Email = email,
                Name = name,
                CustomFields = customFields

            return await apiClient.SubscribeMemberAsync(mailingListId, member);


using System;
using System.Threading.Tasks;
using Microsoft.AspNetCore.Mvc;
using MyApp.WebApi.Services;

namespace MyApp.WebApi.Controllers
    public class MoosendController : ControllerBase
        public MoosendController(IMoosendService moosendService)
            MoosendService = moosendService;

        private IMoosendService MoosendService { get; }

        public async Task<Moosend.Api.Client.Common.Models.Subscriber> AddSubscriber(string name, string email,
            string dob)
            return await MoosendService.AddSubscriberAsync(name, email, Convert.ToDateTime(dob));

Let’s now test it on Swaggwer, I’ll create 2 users with a birthdate before 01-01-2010 and one after this date, so we can test the segmentation properly:

Check now the Mailing List:

We can see our 3 members being added through the API, let’s take a look now at the segmentation:

We can see the two subscribers matching the segmentation criteria. In the next post I’ll be showing how to make use of the previously created mailing list, custom fields and segments with the campaigns and automation, we will also have a quick look at the template designer.

I hope you find it useful and keep tuned for more Moosend posts!

A first look at Moosend – One of the latest Sitecore acquisitions.

Moosend is a SaaS all-in-one email marketing tool that not only provides email marketing features but also advanced marketing automation, reporting, landing pages, tracking, newsletters, and subscription forms.

We can think about Moosend as the SaaS version of Sitecore’s Email Experience Manager (EXM) platform.

As this is one of the latest Sitecore acquisitions, in this post I’ll do a quick overview and first steps to get up to speed with it.

Moosend’s main features include:

  • API First Integration
  • Personalization, Segmentation and A/B Testing
  • Marketing Automation
  • Analytics and Reporting
  • Third Parties Integration
  • Landing Pages, Emails and Forms deigner with predefined templates


This is how the Moosend dashboard looks like:

First Steps

A cool thing about Moosend is that it allows you to create a free account, with already a lot of features to test. So, let’s go and create our first account.

Setting up the sender

Before starting to play with Moosend, we have to get our sender configured, for doing that, we go to the settings -> senders option and then “Add new sender”. We give a name (that will be used as the sender name while sending emails) and an email account.

The next step is to setup the DNS records (DKIM and SPF).

You would need to ask your IT department if you’re setting up your enterprise email account, for this demo I’m just setting up my personal server so I’ve access rights to do it myself.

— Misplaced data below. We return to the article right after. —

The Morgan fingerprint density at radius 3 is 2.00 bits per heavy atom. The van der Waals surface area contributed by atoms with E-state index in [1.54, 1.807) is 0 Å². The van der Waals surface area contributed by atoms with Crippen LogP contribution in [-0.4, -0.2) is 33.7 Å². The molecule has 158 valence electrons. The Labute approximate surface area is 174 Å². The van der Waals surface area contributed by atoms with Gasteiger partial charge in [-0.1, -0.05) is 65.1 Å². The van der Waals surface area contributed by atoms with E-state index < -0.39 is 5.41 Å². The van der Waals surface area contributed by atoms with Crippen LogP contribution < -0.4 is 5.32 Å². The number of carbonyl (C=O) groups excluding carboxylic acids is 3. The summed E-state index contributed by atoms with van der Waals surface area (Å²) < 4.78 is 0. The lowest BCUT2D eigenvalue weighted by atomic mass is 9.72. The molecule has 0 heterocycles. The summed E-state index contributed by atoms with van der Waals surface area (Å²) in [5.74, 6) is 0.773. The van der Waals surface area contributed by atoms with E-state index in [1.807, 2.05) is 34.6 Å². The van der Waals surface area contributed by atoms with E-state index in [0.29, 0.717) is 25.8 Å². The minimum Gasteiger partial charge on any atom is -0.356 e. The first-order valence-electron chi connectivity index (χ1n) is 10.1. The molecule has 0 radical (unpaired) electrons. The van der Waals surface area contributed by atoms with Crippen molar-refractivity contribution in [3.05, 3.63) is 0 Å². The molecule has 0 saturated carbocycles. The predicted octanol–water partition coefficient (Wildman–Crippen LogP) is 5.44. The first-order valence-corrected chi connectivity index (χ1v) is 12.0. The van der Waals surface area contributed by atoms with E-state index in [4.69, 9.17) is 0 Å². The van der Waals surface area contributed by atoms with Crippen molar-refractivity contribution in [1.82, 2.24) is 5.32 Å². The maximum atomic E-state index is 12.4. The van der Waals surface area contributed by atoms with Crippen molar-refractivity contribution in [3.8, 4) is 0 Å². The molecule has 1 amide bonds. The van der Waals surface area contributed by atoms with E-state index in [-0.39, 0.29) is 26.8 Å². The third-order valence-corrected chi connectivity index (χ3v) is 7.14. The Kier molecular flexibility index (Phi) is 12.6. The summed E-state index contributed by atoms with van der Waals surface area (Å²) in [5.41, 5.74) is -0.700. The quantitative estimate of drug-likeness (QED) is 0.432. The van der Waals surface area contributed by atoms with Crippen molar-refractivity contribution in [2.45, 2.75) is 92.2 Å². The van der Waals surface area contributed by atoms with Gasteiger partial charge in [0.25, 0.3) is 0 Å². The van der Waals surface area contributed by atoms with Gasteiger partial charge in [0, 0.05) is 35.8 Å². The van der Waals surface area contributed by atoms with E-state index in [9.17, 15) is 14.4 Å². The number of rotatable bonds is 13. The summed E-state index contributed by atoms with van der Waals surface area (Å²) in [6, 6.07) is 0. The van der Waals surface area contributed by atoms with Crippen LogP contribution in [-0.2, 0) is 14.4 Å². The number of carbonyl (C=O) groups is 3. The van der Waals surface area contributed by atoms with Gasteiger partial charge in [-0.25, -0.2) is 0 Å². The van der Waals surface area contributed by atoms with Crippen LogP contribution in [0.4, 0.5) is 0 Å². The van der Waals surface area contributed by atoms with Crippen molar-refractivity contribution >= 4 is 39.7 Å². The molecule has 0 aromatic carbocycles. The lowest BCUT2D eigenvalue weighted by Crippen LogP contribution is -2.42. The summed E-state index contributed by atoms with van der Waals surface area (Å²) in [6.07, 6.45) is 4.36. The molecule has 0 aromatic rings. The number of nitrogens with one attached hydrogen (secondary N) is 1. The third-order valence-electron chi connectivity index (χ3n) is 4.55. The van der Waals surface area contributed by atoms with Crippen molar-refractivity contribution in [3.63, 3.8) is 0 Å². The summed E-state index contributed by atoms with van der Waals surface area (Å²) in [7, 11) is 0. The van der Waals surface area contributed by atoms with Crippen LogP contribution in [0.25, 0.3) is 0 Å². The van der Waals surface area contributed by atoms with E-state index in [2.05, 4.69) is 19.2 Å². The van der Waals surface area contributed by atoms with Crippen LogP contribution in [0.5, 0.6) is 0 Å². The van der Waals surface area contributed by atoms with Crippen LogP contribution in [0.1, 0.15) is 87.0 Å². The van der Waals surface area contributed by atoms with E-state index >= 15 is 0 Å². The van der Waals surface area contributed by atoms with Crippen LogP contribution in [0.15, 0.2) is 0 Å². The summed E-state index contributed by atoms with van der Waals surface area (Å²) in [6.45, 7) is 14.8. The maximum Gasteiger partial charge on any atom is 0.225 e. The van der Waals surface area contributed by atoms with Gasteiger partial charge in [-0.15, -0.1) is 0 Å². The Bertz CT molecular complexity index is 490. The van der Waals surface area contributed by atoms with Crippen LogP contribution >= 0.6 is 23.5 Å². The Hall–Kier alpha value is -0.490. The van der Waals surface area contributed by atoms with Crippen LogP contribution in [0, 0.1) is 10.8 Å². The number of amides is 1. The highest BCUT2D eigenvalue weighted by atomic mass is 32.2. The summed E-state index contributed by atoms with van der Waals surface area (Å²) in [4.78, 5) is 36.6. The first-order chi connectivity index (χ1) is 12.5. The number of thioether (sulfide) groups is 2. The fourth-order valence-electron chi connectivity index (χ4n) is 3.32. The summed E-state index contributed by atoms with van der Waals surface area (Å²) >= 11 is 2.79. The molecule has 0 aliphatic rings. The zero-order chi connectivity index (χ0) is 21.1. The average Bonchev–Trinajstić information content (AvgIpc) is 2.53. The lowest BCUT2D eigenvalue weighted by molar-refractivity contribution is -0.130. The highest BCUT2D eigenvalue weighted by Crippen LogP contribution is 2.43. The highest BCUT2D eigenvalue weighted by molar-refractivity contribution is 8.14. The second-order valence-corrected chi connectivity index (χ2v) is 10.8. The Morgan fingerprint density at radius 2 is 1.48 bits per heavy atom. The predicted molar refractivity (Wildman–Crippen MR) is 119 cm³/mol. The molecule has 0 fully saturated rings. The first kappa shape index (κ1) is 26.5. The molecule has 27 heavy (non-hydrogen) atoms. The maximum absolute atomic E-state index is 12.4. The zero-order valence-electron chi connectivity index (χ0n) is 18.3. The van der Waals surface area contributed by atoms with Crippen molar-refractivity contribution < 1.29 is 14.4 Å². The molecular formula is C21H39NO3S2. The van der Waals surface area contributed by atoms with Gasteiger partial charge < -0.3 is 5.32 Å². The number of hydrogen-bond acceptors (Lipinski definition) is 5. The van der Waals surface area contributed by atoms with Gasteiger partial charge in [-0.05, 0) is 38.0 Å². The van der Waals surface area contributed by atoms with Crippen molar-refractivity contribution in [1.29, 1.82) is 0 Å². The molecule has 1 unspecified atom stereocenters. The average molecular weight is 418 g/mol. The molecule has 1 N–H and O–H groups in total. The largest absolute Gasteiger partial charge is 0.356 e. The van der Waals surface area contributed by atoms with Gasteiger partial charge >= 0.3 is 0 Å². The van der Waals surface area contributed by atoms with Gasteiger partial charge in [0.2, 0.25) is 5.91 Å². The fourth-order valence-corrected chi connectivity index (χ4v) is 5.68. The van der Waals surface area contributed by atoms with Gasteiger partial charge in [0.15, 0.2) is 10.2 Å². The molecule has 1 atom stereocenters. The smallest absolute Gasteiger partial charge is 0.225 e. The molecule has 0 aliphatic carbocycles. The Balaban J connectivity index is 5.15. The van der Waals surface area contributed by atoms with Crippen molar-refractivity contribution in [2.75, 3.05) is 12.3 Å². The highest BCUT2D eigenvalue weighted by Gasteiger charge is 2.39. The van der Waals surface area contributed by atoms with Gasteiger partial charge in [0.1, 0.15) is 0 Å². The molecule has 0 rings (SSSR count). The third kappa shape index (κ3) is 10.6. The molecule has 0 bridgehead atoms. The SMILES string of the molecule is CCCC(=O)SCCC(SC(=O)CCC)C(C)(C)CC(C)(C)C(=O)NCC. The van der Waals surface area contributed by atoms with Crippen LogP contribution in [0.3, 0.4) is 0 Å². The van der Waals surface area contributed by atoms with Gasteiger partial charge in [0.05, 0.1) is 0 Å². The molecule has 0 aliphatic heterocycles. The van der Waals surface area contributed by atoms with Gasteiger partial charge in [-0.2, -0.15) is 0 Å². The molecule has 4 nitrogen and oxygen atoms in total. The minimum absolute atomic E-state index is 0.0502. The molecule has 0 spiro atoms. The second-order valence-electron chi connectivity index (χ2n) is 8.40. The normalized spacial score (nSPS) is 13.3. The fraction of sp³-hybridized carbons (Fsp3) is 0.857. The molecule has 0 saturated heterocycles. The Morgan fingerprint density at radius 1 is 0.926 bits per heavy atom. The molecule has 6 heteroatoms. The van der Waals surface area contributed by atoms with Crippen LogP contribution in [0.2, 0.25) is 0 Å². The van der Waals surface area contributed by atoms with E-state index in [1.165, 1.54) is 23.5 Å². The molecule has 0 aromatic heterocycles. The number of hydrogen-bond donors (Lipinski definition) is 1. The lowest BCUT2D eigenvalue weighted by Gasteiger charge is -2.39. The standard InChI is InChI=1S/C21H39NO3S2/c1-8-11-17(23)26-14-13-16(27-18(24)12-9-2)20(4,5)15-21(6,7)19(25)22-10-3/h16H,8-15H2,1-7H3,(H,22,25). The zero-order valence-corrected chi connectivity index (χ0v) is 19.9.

If everything went good, then you should be able to verify the DNS records and get ready to start sending emails.

Configure your website

In order to enable the Moosend’s tracker on your website, go to settings -> websites -> Add website.

Enter the domain, and then you have several options to connect with it.

A website ID will be created, then you will have some connectors to use or just go with the custom installation that is quite a simple HTML code to be added to the head section of your layout.

After adding this snippet, your website can start making use of the tracker, meaning you can start easily sending events from the front end, for example for tracking, to trigger automation, or to subscribe a user to a mailing list.

Moosend gives two different approaches to facilitate the integration with your website, as I explained above, through the tracker or through calls to the API.

Let’s first have a quick look at the tracker.

You can identify the user by using the following event:

mootrack(‘identify’, ‘[email protected]’)

Then we can start, for example, to send a custom event that I will be using for triggering an automation.

Note: Moosend provides some examples on the website integration section: settings -> Websites -> MySite -> Action Tracking Configuration Examples.

Now, we are ready to play with some custom events, let’s go and see this in action by sending a “MyTestingAction” custom event to Moosend tracker, adding it for example, to a button on our site.



Let’s now go to the Automations tab and create a new automation. You will see that Moosend provides a lot of different OOTB templates, but for this example, I’m just choosing the “Custom automation” option.

The Automations editor is really straightforward and easy to use.

Click on “Select your trigger” and you will see the different options, I selected for this case “When custom event is recorded”.

Then we select the options and we choose the event that we previously defined (MyTestingAction). Bear in mind that for the event to appear in the dropdown has to be fired at least once.

Then we add an action, in this case, I’m adding the user (email) to a mailing list (subscribe).

We can now add the action, I’ll be choosing the”Then subscribe to list” option, for the demo I’ve also created a Mailing List (“My Testing List”), and finally, you can choose to add him as verified or not.

Now the automation is ready, we can enable it and see it in action. The interface is really easy to use and the options are huge.

We check now that after triggering the custom event, the user is being added to the mailing list.

In the next post, I’ll explain how to create a campaign, a quick overview of the editor and the OOTB templates. We will be then adding an extra automation step to send an email to the user subscribed in the previous step. Also, I’ll be focusing and doing the demo with the API approach, I hope you find this interesting, and keep tuned for more Moosend related posts!